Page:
Five’ll Get You Ten… Cerebus: Volume Five – Jaka’s Story
Good morning / good afternoon / good evening / good night and a fond welcome to fans and friends of Cerebus and to everyone else in equal measure. As the doubly “fived” title might suggest Cerebus is a story collected across multiple volumes, which I’m reviewing at the less than industrious pace of one a month. In order to minimise the work that you have to do to find the previous reviews/essays, and to save me the effort of including an ever-increasing number of links in each of these introductions and preambles, there’s now a category of “Cerebus Stuff” in the sidebar, which takes you to a complete list of the project’s output to date. I’d advise starting at the beginning, but I’m somewhat used to my advice falling on deaf ears, so I’ll attempt to make what follows as self-contained as possible. Read on…
After a continuous run of material focusing on Cerebus’ personal and political ambitions and machinations from High Society through to Church and State II Dave Sim introduces an unprecedented shift in tempo and tone for Jaka’s Story. Somewhat removed from the larger ongoing story, in part due to its relative lack of the eponymous Aardvark, who is marginalised even before being written out of the book for a hundred-and-fifty-plus pages. Instead we get what you might expect; Jaka’s story, a pairing of her history retold as a nightmarish, Grimm fairytale which is largely prose with key illustrations, and the deliberate mundanity of her present, usually told in slow and even six panel grids. Where the flashback tales give us hints and indications as to Jaka’s inner life the other characters; Cerebus, Rick, Pud and Oscar, are more blatantly explored through dialogue or internal discourse.
This book is the story of Jaka’s childhood, or more specifically of Jaka’s power and Jaka’s men, and where the latter stand in relation to the former. Where Church and State II dealt with gender Jaka’s Story is about both power and control. It’s a meditation on the illusory nature of power, the transience and relativity of power, and the fact that Jaka’s power in particular is granted by consensus or fiat. My memory and understanding of the finer points of Hegel is a little rusty, but the relationships in the book seem to broadly follow the master-slave dialectic. Cerebus, who originally held power over her, is made almost peaceful here by his love for Jaka, and her husband Rick is drawn as the put-upon dreamer, too happy just to be close to her to miss his autonomy. Pud, the owner of the tavern where Jaka dances is more complex, as whilst he ostensibly controls Jaka’s food, shelter and employment, it is his frustrated lust that keeps him powerless.
Even the creeping dread of Pud’s inner monologue regarding black temptations and practised rationalisations is abated somewhat by the reader’s realisation that, as was the case in the past when she became aware of her aristocratic lineage, Jaka has the power. She is aware that their relationship is one-sided, and though she defuses his threat by offering redress when she can, it is ambiguous as to whether or not these frustrations would ever bear their poison fruit. In a continuation of the slightly confused and increasingly fringe approach to gender politics evidenced by the exploration of the Tarim/Terim dichotomy in Church and State II, Pud’s furtively threatening designs are portrayed as somewhat pathetic and perhaps drawn out by Jaka’s overt sexuality, as displayed in her dancing. This could especially be said to be the case where the promised dancing is withheld by fate, repeatedly, as the tavern sits empty, only the professionally provocatively dressed Jaka and the lonely, near mute Pud, sat alone night after night.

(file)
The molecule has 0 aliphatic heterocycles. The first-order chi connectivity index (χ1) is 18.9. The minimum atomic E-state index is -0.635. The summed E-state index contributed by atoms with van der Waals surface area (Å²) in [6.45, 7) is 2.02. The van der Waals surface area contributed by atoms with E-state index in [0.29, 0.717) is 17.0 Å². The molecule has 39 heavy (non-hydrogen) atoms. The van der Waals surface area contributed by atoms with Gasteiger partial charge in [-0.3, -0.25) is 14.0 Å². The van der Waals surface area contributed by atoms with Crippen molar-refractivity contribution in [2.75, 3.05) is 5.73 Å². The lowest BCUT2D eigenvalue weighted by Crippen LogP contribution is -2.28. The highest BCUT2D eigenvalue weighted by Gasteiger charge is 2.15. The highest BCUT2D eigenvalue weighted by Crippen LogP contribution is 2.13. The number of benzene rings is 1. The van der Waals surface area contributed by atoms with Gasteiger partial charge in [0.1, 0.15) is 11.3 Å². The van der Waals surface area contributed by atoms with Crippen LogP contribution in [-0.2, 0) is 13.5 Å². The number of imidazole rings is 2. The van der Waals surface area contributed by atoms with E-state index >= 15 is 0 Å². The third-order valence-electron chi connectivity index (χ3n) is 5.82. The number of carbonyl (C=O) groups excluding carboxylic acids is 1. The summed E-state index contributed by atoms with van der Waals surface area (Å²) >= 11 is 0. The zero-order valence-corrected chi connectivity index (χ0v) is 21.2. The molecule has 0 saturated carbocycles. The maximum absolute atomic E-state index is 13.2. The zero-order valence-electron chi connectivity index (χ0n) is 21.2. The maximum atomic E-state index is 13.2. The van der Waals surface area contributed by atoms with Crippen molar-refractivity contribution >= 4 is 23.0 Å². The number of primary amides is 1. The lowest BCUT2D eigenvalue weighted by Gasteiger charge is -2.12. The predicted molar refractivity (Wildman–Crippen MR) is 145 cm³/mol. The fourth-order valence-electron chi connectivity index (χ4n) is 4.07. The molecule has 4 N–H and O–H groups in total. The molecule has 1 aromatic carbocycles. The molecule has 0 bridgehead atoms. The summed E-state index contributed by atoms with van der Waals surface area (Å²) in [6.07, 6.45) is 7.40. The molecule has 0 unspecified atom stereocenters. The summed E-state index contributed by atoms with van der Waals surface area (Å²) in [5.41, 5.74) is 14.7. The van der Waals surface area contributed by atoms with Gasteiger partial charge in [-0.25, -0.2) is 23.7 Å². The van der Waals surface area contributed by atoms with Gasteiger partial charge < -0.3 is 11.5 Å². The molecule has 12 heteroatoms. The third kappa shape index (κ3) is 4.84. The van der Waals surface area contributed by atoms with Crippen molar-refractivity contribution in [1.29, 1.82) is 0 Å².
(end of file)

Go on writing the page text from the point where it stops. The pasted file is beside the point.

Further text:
Given the age of the book, and Sim’s well-documented and occasionally textually-evident pseudo-misogynist leanings, (I’m not prepared to write the book or his character off entirely at this point) it can read as though, with her control over Rick, Cerebus and Pud, Sim is suggesting that in the brute, indiscriminate and unfettered expression of her power, sexualised in all three cases, Jaka would somehow bear the responsibility for any repercussions. The only enmity she shares in the village is with Oscar Wilde, fictionalised with as much of his character and history intact as possible, and for his part it initially seems more sport, a childish competition for Rick’s attentions. Both his sexuality and his erudition are shown to spare him, so to speak, from Jaka’s overly-sexualised power. Nonetheless, both of the traits which make Oscar immune to what might be called Jaka’s feminine wiles are loathed by Pud, in defence of an untenable position which is drawing him towards terrible sin. It is worth noting that Jaka’s use and awareness of her power is not presented as deliberate or calculated, instead there are overtones of woman-as-temptress, or original sin as borne-of-woman to the story. That said I find it hard to argue that a cry of, “forgive them, for they know not what they do”, mitigates the damning distinction drawn between male and female power, even is neither is presented as blameless. Oscar’s power for instance is wielded deliberately, and sometimes cruelly. In retelling, commercialising and selling his own diegetic version of Jaka’s Story, seeming to be constituted in the form of the flashbacks to Jaka’s childhood, he exerts his own power over her. It doesn’t matter if she is able to command Rick’s attentions and energies more than he, because in taking control of her history he is able to treat her, recreate her, as he wishes. In fact he is able to write her future, with Sim putting his own knowledge of what comes next into the character, which, when transplanting your prose and wit to the pen and mouth respectively of Oscar Wilde, might come across as somewhat arrogant…